Yard War III

Yard War III

The standard

Normally I set aside Sunday afternoons for a ride through the countryside, but last week I’d managed to squeeze in a ride on Saturday. Besides, it was raining into the early hours of the morning, and the weather reports threatened more rain (because - you know - we haven’t had enough of that lately) by noon or so. So it seemed reasonable to default to some yard work until the rain started to fall.

Behind our shed we have a volunteer maple tree for which a portion gave up the ghost and fell over late last fall. At the time it was unfortunate, but did not require any immediate attention. As spring has come, however, that departed tree now stands (or rather, lays) in the path of the lawnmower. It has been time to deal with it for a while, and today provided a good opportunity, given the circumstances.

LB has been engaged in ongoing work on the yard this summer, but this was a multiple person job. So we gathered up our weaponry and struck out.

One might look at the prospect of cutting up a tree and think first and foremost of a chainsaw. And understandably so - I know it’s something that I think of every time I take on a project like this.

But I don’t own a chainsaw.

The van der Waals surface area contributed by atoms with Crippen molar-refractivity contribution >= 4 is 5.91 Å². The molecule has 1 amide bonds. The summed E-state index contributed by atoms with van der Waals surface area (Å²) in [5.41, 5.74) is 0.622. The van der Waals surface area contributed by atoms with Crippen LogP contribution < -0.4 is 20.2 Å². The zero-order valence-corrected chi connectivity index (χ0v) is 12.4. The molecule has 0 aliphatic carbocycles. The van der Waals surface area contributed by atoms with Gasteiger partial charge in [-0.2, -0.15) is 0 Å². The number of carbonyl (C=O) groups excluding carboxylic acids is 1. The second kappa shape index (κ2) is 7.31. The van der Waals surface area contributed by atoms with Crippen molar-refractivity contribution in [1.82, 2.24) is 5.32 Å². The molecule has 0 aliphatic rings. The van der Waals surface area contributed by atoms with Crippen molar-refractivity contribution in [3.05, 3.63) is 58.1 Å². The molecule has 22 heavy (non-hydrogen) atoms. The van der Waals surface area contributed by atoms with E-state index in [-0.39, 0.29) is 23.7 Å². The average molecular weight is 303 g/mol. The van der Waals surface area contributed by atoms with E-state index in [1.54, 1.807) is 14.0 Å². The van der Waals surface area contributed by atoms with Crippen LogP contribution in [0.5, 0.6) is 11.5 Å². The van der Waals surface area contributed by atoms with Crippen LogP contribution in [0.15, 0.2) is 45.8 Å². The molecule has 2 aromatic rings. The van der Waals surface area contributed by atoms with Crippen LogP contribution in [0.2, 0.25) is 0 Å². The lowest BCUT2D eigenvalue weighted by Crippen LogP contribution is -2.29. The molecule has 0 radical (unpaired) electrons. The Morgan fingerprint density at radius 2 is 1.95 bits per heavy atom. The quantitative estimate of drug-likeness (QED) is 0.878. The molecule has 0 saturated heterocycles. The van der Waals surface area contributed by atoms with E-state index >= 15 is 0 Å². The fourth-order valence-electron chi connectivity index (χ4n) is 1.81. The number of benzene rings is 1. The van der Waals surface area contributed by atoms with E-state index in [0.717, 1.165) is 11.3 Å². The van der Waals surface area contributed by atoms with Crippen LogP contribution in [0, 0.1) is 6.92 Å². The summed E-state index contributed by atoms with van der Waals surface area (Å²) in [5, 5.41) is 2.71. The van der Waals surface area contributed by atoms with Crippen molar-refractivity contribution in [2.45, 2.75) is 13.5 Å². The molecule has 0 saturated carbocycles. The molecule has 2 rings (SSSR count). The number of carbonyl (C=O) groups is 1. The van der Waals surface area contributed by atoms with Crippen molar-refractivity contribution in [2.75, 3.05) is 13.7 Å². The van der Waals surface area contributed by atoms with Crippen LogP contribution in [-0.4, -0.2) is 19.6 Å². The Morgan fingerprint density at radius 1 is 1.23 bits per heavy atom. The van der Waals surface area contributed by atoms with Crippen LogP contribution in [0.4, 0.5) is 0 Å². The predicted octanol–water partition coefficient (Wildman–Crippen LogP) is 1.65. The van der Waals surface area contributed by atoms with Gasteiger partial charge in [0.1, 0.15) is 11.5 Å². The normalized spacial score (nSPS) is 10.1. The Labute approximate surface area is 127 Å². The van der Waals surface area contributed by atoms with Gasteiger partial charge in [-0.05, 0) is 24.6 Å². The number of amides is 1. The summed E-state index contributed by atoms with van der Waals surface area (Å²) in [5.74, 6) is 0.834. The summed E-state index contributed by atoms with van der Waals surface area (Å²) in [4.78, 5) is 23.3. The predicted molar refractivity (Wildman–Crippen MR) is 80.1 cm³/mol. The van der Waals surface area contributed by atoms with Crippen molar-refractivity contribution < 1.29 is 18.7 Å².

Perhaps I should, and it occurs to me at least once a year or so. But the need is an intermittent one, and typically by the end of the project the felt need has faded. Besides, swinging an axe and running a hand saw provide a workout that a power tool doesn’t offer. So each year I end the season without having purchased a chainsaw, and the following season the cycle begins anew.

And now it was time for LB to learn their way around the handle of an axe.

Axe pose

The primary goal was to remove the downed portion of the tree. It was a good 10-15 foot of maple, which meant that it had to come out in portions.

Chopping away

Rosie offered to help, but her lack of thumbs presented a particular impediment to actual assistance...

Rosie watching, thumb-limited

There was a secondary objective of clearing away lower branches so that mowing could be cut closer to the trees going forward. Progress through all of this took a fair chunk of the afternoon, and ended up with a fair amount of debris.


Once everything was cut away it was a matter of hauling it off to the ever-present burn pile. Some pieces were small and manageable, while others were slightly larger...

Hauling trunk

Some four hours later, give or take, this particular project was done, both objectives achieved. There’s still more to be done, of course. There is always more to be done. But we were finished for this day.